THE MOZART EFFECT
A recent report now says that the Mozart effect is yet another
charming urban legend. The bad news for hip
urban professionals: playing Mozart for your designer baby will not
improve his IQ or help him get into that
exclusive pre-school. He will just have to get admitted to Harvard
some other way.
Of course, we’re all better off listening to Mozart purely for the
pleasure of it. However, one must wonder whether, if playing Mozart
sonatas for little Tiffany or Jason really could boost his or her
intelligence, what would happen if other composers were played during
the kiddies’ developmental time?
Child speaks rapidly and extravagantly, but never really says anything
Child speaks v-e-r-y slowly and repeats himself frequently and at
length. Gains reputation for profundity.
Child becomes a egocentric megalomaniac. May eventually marry his sister.
Child is prone to murderous fits of jealousy if another child plays
with his/her toys. Child also suffers never ending bout of croup and
insists it’s nothing.
Child marches around his room repeatedly, lines up all of his stuffed
animals in a parade, pays particular homage to his stuffed elephants.
Child continually screams – at great length and volume– that he’s dying.
Child never repeats a word until he’s used all the other words in his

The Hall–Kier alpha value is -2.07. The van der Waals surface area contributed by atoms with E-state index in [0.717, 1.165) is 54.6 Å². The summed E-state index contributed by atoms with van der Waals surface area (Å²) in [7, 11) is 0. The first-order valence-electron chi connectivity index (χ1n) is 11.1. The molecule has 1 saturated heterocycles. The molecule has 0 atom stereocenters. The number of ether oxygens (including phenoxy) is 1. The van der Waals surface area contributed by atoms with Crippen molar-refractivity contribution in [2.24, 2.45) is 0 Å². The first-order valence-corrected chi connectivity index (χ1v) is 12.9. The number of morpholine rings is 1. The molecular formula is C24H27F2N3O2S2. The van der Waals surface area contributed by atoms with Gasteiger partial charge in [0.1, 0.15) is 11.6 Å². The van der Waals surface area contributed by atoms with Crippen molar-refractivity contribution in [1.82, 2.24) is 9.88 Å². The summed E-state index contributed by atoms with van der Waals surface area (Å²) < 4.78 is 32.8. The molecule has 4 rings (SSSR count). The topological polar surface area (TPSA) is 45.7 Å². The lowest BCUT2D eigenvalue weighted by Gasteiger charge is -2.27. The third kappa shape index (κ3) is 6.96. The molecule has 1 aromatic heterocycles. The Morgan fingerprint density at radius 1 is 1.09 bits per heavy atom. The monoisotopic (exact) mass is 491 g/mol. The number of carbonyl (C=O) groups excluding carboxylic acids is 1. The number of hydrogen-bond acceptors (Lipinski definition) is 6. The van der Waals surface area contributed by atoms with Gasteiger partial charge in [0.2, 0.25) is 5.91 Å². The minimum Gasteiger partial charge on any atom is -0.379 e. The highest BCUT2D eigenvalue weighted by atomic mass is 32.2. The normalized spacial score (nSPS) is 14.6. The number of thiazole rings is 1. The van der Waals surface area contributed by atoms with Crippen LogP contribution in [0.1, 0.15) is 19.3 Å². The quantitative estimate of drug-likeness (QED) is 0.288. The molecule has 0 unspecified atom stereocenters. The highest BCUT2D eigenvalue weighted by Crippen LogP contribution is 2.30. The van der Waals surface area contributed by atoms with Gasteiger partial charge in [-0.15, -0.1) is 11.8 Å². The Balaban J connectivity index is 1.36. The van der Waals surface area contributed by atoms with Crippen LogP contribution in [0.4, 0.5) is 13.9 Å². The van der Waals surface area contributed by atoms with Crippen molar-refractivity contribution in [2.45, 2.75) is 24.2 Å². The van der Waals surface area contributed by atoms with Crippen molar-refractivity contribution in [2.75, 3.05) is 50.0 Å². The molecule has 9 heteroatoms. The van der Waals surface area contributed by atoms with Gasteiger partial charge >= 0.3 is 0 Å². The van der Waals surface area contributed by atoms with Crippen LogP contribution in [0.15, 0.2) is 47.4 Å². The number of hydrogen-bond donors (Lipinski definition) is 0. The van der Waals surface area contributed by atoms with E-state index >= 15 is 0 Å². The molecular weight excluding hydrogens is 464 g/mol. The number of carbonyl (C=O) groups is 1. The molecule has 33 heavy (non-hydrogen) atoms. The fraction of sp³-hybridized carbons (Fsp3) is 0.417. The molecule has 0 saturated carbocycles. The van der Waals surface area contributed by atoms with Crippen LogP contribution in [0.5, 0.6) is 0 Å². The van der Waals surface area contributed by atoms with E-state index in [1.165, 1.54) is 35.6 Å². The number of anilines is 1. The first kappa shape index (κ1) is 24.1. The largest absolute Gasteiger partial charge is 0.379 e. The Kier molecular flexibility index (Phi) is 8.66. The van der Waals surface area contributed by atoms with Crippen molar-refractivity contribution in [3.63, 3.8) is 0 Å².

vocabulary. Sometimes talks backwards.Eventually, people stop
listening to him. Child blames them for their inability to understand
The child develops a remarkable ability to carry on several separate
conversations at once, in various dialects.
The child tends to repeat himself over and over and over and over and
over and over and over and over and
over and over and over and over and over again.
The child is prone to savage, guttural and profane outbursts that
often lead to fighting and pandemonium in
The child is able to speak beautifully as long as his sentences
contain a multiple of three words (3, 6, 9, 12,
etc). However, his sentences containing 4 or 8 words are strangely uninspired.
Child says nothing for 4 minutes, 33 seconds—exactly. A recent study
has determined that the Cage Effect is preferred by 10 out of 10